Lost amid the power explosion in yesterday’s 22-9 victory over the Athletics was another three-hit game by Derek Jeter, which momentarily vaulted the short stop over the .300 mark for the first time since the second game of the season.
Even though his status as a .300 hitter only lasted for one at bat (he struck out in the ninth to drop back down to .299), simply attaining the mark stands out as a remarkable accomplishment when you consider the depths to which the Yankees’ Captain had sunk. When Jeter went on the disabled list in mid-June with a strained calf, he was hitting a paltry .260./.324/.324. At the time of his sabbatical, there was rampant speculation about a lineup demotion, and even suggestions that the Yankees gradually replace him with Eduardo Nunez. In fact, for some, the countdown to 3,000 hits was more like a clock ticking away on Jeter’s time as a prominent member of the team.
Like any great champion, Jeter has responded to his critics, and maybe even his own doubts, by silencing them with his performance. Since returning to the team on July 4, the future Hall of Famer hasn’t merely improved; he has returned to a level reminiscent of some of his best seasons. In the 43 games since coming off the disabled list, Jeter has posted a line of .358/.411/.480, which has lifted his overall output to a more than respectable .299/.359/.388. As a result, the Yankees’ short stop currently has an OPS+ of 100, which marks his ascent from scrap heap to league average.
Even during the bleakest point of his struggles, Derek Jeter was still performing well against left handers. The emergence of a severe divergence in his splits is what led many to suggest that the short stop’s future might be as a platoon player. However, since returning from the DL, Jeter has also started to hit better against right handers, which is what makes his resurgence all the more encouraging. In fact, over the 43 games played since being activated, the Captain’s line of .325/381/.413 versus right handers isn’t that far removed from his career rates of .305/.374/.440 in that split.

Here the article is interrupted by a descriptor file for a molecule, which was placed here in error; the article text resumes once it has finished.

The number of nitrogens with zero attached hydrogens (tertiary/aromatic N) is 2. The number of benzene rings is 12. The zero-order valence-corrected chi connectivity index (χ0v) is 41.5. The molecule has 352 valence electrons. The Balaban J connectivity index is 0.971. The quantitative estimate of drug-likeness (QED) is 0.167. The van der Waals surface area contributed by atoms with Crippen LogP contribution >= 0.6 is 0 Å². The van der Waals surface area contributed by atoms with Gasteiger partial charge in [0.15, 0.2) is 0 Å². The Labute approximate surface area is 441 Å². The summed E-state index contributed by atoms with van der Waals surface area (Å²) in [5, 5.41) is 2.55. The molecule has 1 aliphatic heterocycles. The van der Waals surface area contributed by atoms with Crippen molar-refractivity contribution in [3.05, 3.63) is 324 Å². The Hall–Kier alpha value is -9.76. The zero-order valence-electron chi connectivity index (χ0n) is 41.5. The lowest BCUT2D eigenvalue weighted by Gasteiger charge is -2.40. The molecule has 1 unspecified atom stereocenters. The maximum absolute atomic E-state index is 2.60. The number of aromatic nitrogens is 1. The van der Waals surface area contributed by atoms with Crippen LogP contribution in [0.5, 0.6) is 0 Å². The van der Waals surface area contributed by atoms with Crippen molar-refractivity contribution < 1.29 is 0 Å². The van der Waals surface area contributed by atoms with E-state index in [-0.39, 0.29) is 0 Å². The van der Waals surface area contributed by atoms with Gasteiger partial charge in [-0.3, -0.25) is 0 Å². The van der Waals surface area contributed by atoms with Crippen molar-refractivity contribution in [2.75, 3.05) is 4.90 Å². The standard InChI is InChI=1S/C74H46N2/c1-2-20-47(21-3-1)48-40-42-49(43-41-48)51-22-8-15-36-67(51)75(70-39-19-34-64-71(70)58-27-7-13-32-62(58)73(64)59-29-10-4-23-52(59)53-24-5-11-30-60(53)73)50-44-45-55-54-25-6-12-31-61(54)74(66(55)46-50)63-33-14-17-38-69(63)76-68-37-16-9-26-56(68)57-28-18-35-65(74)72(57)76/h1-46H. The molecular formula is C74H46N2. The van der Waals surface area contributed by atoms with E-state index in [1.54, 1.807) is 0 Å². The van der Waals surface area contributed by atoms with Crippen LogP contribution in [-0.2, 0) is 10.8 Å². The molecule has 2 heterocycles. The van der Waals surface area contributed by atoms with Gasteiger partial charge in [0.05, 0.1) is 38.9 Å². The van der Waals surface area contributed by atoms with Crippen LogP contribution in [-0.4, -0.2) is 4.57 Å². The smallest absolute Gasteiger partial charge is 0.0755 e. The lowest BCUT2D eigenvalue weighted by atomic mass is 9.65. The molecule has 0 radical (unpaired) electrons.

Often presented as an iconoclastic figure, Derek Jeter has responded well to his first casting in the role of underdog. Although it remains to be seen for how long he can maintain his resurgence, it does appear as if the rumors of his sudden demise have been put to rest. If Jeter can maintain only a fraction of his recent success, he could actually wind up being one of the most productive short stops in all of baseball this season. What’s more, he could even come close to justifying the much criticized dollar value of his contract extension. On a pro-rated basis, fangraphs estimates that Jeter will provide $13 million in value, assuming he maintains his season-long rate of production (i.e., his cumulative level, not his current hot streak), which isn’t that far off from his 2011 salary of $15 million. So much for all hemming and hawing during the offseason about how much the Yankees had overpaid Jeter.
With the exception of Wade Boggs, who stated Jeter would go on a run after clearing the 3,000 hit hurdle, no one could have expected the level to which the Yankees short stop has rebounded. However, more surprising than the way he has resurrected his season was the way in which so many were kicking him when he was down. Instead of giving Jeter the benefit of the doubt based on his past success, this vocal minority of fans, analysts, and media members opted to instead throw dirt. Now, they are getting to eat crow. Regardless of how long the meal lasts, Jeter has given baseball fans at least one more look at what has made him one of the best players in the history of the game.